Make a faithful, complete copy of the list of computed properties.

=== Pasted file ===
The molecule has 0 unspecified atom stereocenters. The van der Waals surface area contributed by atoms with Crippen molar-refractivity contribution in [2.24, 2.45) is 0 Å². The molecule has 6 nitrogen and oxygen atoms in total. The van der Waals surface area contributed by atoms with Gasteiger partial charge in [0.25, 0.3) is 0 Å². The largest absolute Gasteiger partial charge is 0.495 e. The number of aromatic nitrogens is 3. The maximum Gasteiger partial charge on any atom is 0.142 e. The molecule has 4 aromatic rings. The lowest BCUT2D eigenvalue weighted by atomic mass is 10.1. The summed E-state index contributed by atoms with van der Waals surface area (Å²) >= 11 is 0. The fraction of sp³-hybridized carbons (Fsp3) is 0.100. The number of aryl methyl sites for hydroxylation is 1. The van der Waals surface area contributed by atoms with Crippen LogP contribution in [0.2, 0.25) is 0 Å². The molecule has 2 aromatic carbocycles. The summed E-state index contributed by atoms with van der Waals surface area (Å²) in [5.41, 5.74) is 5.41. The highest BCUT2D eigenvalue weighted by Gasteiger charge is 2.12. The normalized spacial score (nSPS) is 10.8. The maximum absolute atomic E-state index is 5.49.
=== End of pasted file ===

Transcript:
The molecule has 0 unspecified atom stereocenters. The van der Waals surface area contributed by atoms with Crippen molar-refractivity contribution in [2.24, 2.45) is 0 Å². The molecule has 6 nitrogen and oxygen atoms in total. The van der Waals surface area contributed by atoms with Gasteiger partial charge in [0.25, 0.3) is 0 Å². The largest absolute Gasteiger partial charge is 0.495 e. The number of aromatic nitrogens is 3. The maximum Gasteiger partial charge on any atom is 0.142 e. The molecule has 4 aromatic rings. The lowest BCUT2D eigenvalue weighted by atomic mass is 10.1. The summed E-state index contributed by atoms with van der Waals surface area (Å²) >= 11 is 0. The fraction of sp³-hybridized carbons (Fsp3) is 0.100. The number of aryl methyl sites for hydroxylation is 1. The van der Waals surface area contributed by atoms with Crippen LogP contribution in [0.2, 0.25) is 0 Å². The molecule has 2 aromatic carbocycles. The summed E-state index contributed by atoms with van der Waals surface area (Å²) in [5.41, 5.74) is 5.41. The highest BCUT2D eigenvalue weighted by Gasteiger charge is 2.12. The normalized spacial score (nSPS) is 10.8. The maximum absolute atomic E-state index is 5.49.